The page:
In our study, we found increased FC between the PCC and the right parahippocampal gyrus in D-AD patients. The parahippocampal gyrus is an important region of the limbic system and a key region in the episodic memory network.53,54 Imaging findings have consistently identified abnormal changes in the right parahippocampus, such as gray matter atrophy,55 reduced cortical thickness,56 and hypoperfusion,57 which are all related to cognitive degradation in AD patients. Chen et al also found that the right parahippocampal gyrus showed imbalanced bidirectional effective connections in AD patients, which received weaker input connections from the neocortices, although output connections were significantly increased.58 The FC between the parahippocampal gyrus and the PCC is known to be reduced in AD patients and becomes more severely damaged as the disease progresses.59 Conversely, previous studies have detected gray matter reduction and diffusion tensor MRI abnormalities in the right parahippocampal gyrus in MDD.60,61 Remitted depressed participants are also known to show increased connectivity between the PCC and the parahippocampal gyri, compared with healthy controls.62 These studies indicate that the structure and function of the parahippocampus are abnormal in both MDD and AD patients. Our present study showed increased FC between the PCC and the right parahippocampal gyrus in D-AD patients compared with nD-AD patients. In combination, these studies reflect the difference in changes of brain function between D-AD and nD-AD patients. This may represent the underlying reason for the deterioration of episodic memory in D-AD patients, which may be further affected by depressive symptoms.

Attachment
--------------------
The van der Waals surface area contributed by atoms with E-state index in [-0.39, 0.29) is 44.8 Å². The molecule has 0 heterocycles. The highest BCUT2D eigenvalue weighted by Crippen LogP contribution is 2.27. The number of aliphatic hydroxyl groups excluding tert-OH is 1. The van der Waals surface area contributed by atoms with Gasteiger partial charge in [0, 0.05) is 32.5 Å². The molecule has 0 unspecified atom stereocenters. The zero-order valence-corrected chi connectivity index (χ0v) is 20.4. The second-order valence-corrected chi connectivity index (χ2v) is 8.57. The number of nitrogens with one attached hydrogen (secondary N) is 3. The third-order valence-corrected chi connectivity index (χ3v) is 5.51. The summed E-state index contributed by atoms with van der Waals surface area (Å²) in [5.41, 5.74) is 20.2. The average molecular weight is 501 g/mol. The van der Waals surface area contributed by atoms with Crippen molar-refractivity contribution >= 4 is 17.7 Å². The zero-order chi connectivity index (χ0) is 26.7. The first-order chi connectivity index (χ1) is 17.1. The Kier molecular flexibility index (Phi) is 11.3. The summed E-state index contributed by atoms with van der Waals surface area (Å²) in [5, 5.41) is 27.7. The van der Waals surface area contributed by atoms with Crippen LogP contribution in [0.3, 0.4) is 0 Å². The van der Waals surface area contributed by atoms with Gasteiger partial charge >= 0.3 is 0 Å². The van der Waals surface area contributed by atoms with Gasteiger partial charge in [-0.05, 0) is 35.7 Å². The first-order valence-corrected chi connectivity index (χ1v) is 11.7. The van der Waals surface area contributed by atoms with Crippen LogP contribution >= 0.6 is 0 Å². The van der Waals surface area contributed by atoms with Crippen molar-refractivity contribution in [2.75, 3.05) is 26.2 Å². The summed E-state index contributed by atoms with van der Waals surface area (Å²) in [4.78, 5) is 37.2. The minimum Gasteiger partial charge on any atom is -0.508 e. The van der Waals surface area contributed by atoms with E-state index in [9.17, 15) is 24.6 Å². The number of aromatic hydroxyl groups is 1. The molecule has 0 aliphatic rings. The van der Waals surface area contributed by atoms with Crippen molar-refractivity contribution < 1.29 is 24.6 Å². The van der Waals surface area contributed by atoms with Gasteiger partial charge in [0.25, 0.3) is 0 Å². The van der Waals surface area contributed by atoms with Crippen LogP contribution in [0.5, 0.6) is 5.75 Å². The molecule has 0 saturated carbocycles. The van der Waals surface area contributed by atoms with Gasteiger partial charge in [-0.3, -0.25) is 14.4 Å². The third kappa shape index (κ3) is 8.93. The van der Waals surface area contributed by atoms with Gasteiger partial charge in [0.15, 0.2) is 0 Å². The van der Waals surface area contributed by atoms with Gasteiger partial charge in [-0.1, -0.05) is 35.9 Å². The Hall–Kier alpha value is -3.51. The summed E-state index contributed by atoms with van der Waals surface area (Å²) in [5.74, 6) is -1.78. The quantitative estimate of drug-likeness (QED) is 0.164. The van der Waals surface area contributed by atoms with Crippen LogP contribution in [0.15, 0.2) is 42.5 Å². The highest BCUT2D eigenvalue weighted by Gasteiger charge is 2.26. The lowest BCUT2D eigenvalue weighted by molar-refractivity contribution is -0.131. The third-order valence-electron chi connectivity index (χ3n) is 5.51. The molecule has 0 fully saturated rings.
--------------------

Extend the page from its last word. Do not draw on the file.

The amygdala and temporal poles are important parts of the affective network, which includes the amygdala, orbitofrontal cortex, temporal cortex, pallidum, and insular cortex.63 These regions are involved in mood regulation and affective processing.64,65 It is believed that depressive mood might be correlated with the affective network.66 Dolan et al demonstrated responses of the amygdala and temporal poles to the activation of an emotional memory retrieval task.67 The amygdala is the most important area of the human brain for forming emotional memories and modulating emotional response and is considered to be a key brain region in relation to stress reactivity and vulnerability for depressive disorder.68 Increased activity of the amygdala has been reported in response to negative emotional signals (eg, faces, pictures, and words) in MDD.69,70 Ramasubbu et al found that the intrinsic connectivity of the amygdala with the temporal poles was increased in adults with MDD and that increased FC was inversely correlated with symptom severity.71 Another two studies also showed increased amygdala resting-state FC with the dorsal mid-insular cortex72 and the sub-genual anterior cingulate cortex in patients with depression.73 Longitudinal alteration of amygdala FC with regions of the DMN which are involved in MCI were reduced, which was significantly correlated with cognitive ability.74 In AD, the strengthening effect of emotion on memory is impaired, and the level of damage is associated with the level of amygdala damage and emotional projections.75 Yao et al found that reduced FC in AD patients was mainly located between the amygdala and the regions that were included in the DMN. Importantly, the reduced level of FC between the amygdala and some of the identified regions positively correlated with MMSE scores, which indicated that the impairment of cognitive function was related to alterations in the FC of the amygdala.76 The fact that our current study identified increased resting-state FC between the PCC and the amygdala in D-AD patients may, in part, be the basis for the differential clinical scenarios between D-AD and nD-AD patients. The more severe clinical condition of D-AD may partly arise from depressive symptoms affecting the amygdala and consequential modulation of emotional responses.